"We are going to support onboard capabilities like the motion coprocessor on the iPhone 5s," Pence said. While he acknowledged the popularity of dedicated wearables right now, "over time, increasingly, we think people will just use their smartphones as their activity monitors," he said.
The revamped WebMD of early 2014 will build on a big beta launch the company had this past summer when it knit together its physician-facing Medscape community and its consumer or patient-facing apps together for the first time. An important part of that beta was WebMD's enabling its Medscape users to "prescribe" patient instructions from their app to their patients who use the WebMD mobile app. The company sees this consumer-facing marketplace launch as an important next step for their patient engagement strategy.
"Today your doctor might tell you to lose some weight before you come back in six months from now," Schlanger explains. "It’s all on you -- whether you succeed or fail -- it’s on you. But in the future if your physician has a financial stake, he’s not just going to say 'go lose weight', he’s going to offer you a program to lose weight. He's going to tell you he wants you to send him your data. An easy way to do that is to buy a wireless scale, upload the data to this program through WebMD so he can check it, and together you're creating a partnership... There's going to be a much deeper relationship between providers and patients going forward, particularly as providers are starting to take on financial risk for the patient’s care."
Schlanger said that through the beta test this summer 90 percent of the physicians participating told WebMD that they would use a mobile health program like this with their patients if their patients came to them and asked them for it.
"We have an opportunity to make WebMD the place where people aggregate and store this data," Schlanger said. "They already have an engagement with us, and we are now in a position to better personalize that engagement. Longer term, this gives us the opportunity to diversify out of our straight advertising and sponsorship business by getting more into connectivity relationship with the physician, which is where this data can be critical. Obviously there is still a lot of work to determine how exactly that would be put into the communication channel with the physician, and we’re not going to send the whole data feed to them. This puts [WebMD] more into the information flow and transaction flow in healthcare."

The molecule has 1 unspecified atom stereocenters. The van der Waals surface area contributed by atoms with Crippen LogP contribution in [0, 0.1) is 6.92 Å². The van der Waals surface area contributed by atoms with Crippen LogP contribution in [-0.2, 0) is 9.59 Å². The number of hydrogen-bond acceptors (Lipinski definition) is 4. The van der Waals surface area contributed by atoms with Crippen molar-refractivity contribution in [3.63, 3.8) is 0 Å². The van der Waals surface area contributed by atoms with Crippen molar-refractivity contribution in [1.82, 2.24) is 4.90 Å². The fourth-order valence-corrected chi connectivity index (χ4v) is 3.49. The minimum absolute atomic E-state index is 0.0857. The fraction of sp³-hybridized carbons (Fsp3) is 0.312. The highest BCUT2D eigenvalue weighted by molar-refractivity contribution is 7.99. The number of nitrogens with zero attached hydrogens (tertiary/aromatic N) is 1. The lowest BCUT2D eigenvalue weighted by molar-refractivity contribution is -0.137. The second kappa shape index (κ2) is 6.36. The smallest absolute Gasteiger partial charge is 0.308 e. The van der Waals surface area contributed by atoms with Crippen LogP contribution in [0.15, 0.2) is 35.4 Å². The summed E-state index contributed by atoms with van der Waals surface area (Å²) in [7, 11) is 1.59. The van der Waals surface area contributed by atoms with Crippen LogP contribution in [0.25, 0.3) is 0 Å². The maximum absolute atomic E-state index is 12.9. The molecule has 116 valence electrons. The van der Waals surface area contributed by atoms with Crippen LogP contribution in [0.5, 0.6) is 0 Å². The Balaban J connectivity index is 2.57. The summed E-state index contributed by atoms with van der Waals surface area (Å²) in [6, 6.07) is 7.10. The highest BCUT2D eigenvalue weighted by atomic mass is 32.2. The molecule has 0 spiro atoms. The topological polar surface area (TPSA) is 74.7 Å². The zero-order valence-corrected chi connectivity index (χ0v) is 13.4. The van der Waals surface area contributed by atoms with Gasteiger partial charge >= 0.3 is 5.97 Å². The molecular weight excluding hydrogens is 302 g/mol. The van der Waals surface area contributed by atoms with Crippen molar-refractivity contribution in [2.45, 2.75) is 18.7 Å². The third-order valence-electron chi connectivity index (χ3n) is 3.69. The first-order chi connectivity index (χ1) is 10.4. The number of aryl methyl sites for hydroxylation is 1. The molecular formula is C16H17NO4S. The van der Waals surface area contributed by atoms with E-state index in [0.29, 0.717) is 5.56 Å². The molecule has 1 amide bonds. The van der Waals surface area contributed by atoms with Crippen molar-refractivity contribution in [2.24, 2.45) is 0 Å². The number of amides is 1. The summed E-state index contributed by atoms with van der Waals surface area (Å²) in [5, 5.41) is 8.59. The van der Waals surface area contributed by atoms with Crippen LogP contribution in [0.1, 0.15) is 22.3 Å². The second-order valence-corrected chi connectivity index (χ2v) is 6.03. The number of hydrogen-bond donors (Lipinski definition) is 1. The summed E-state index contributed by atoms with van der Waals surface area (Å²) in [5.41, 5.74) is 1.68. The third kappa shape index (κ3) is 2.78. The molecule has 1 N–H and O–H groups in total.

WebMD's acquisition of patient engagement platform company Avado is helping the company diversify beyond its core ad-based content model, and Schlanger said they are always on the look out for acquisition targets.
"We are always evaluating [potential acquisitions] and those may range from startups like an Avado, which was a great idea that made great progress on a technology, all the way through established businesses that really have a footprint," he said. "It is always with the notion that if you look at what we are doing and the assets that we have, can we leverage our audience and create a uniquely differentiated offering? We think there is a lot of great stuff out there, but there's not always a way to get people to use it."